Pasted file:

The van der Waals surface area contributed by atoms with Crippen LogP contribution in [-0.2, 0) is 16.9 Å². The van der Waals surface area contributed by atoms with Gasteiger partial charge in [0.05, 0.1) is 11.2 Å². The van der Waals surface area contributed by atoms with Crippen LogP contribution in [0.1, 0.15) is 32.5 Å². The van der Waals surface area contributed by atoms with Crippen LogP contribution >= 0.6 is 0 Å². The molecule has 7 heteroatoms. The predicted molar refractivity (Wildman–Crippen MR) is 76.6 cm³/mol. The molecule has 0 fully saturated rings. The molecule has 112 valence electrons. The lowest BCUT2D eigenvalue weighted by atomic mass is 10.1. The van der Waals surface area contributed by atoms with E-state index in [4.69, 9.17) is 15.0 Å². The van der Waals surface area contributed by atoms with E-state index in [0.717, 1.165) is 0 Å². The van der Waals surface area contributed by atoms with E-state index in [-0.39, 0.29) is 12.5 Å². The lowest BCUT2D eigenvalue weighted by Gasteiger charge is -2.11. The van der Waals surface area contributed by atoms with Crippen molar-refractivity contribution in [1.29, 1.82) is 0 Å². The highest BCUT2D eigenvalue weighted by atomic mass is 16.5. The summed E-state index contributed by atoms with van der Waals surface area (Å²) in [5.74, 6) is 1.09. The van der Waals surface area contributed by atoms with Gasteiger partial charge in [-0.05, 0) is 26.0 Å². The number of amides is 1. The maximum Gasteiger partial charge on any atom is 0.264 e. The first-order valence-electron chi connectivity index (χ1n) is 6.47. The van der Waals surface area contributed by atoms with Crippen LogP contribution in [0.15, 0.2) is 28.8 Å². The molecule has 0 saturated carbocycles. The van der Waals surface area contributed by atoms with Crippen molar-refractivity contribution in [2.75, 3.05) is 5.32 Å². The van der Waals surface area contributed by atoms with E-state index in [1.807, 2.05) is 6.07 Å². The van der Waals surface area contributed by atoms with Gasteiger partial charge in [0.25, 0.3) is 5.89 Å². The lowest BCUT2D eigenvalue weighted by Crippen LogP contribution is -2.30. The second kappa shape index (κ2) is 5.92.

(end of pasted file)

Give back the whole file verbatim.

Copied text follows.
The van der Waals surface area contributed by atoms with Crippen LogP contribution in [-0.2, 0) is 16.9 Å². The van der Waals surface area contributed by atoms with Gasteiger partial charge in [0.05, 0.1) is 11.2 Å². The van der Waals surface area contributed by atoms with Crippen LogP contribution in [0.1, 0.15) is 32.5 Å². The van der Waals surface area contributed by atoms with Crippen LogP contribution >= 0.6 is 0 Å². The molecule has 7 heteroatoms. The predicted molar refractivity (Wildman–Crippen MR) is 76.6 cm³/mol. The molecule has 0 fully saturated rings. The molecule has 112 valence electrons. The lowest BCUT2D eigenvalue weighted by atomic mass is 10.1. The van der Waals surface area contributed by atoms with E-state index in [4.69, 9.17) is 15.0 Å². The van der Waals surface area contributed by atoms with E-state index in [0.717, 1.165) is 0 Å². The van der Waals surface area contributed by atoms with E-state index in [-0.39, 0.29) is 12.5 Å². The lowest BCUT2D eigenvalue weighted by Gasteiger charge is -2.11. The van der Waals surface area contributed by atoms with Crippen molar-refractivity contribution in [1.29, 1.82) is 0 Å². The highest BCUT2D eigenvalue weighted by atomic mass is 16.5. The summed E-state index contributed by atoms with van der Waals surface area (Å²) in [5.74, 6) is 1.09. The van der Waals surface area contributed by atoms with Gasteiger partial charge in [-0.05, 0) is 26.0 Å². The number of amides is 1. The maximum Gasteiger partial charge on any atom is 0.264 e. The first-order valence-electron chi connectivity index (χ1n) is 6.47. The van der Waals surface area contributed by atoms with Crippen LogP contribution in [0.15, 0.2) is 28.8 Å². The molecule has 0 saturated carbocycles. The van der Waals surface area contributed by atoms with Crippen molar-refractivity contribution in [2.75, 3.05) is 5.32 Å². The van der Waals surface area contributed by atoms with E-state index in [1.807, 2.05) is 6.07 Å². The van der Waals surface area contributed by atoms with Gasteiger partial charge in [0.25, 0.3) is 5.89 Å². The lowest BCUT2D eigenvalue weighted by Crippen LogP contribution is -2.30. The second kappa shape index (κ2) is 5.92.